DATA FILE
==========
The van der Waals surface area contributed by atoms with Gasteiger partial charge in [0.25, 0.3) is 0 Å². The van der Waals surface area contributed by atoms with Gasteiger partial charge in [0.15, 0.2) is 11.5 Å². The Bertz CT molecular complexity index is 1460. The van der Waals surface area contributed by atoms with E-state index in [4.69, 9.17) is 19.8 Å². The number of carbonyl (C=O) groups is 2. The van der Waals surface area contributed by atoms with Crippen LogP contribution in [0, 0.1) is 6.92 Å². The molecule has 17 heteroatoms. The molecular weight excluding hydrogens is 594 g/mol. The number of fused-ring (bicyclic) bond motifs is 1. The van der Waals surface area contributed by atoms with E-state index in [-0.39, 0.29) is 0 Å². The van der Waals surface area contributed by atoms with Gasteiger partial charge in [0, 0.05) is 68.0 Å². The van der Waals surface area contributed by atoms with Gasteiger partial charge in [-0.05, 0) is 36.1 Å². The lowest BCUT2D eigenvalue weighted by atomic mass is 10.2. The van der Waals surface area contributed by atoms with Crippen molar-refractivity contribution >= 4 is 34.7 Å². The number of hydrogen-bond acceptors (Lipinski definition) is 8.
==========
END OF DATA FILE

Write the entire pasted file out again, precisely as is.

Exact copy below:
The van der Waals surface area contributed by atoms with Gasteiger partial charge in [0.25, 0.3) is 0 Å². The van der Waals surface area contributed by atoms with Gasteiger partial charge in [0.15, 0.2) is 11.5 Å². The Bertz CT molecular complexity index is 1460. The van der Waals surface area contributed by atoms with E-state index in [4.69, 9.17) is 19.8 Å². The number of carbonyl (C=O) groups is 2. The van der Waals surface area contributed by atoms with Crippen LogP contribution in [0, 0.1) is 6.92 Å². The molecule has 17 heteroatoms. The molecular weight excluding hydrogens is 594 g/mol. The number of fused-ring (bicyclic) bond motifs is 1. The van der Waals surface area contributed by atoms with E-state index in [-0.39, 0.29) is 0 Å². The van der Waals surface area contributed by atoms with Gasteiger partial charge in [0, 0.05) is 68.0 Å². The van der Waals surface area contributed by atoms with Gasteiger partial charge in [-0.05, 0) is 36.1 Å². The lowest BCUT2D eigenvalue weighted by atomic mass is 10.2. The van der Waals surface area contributed by atoms with Crippen molar-refractivity contribution >= 4 is 34.7 Å². The number of hydrogen-bond acceptors (Lipinski definition) is 8.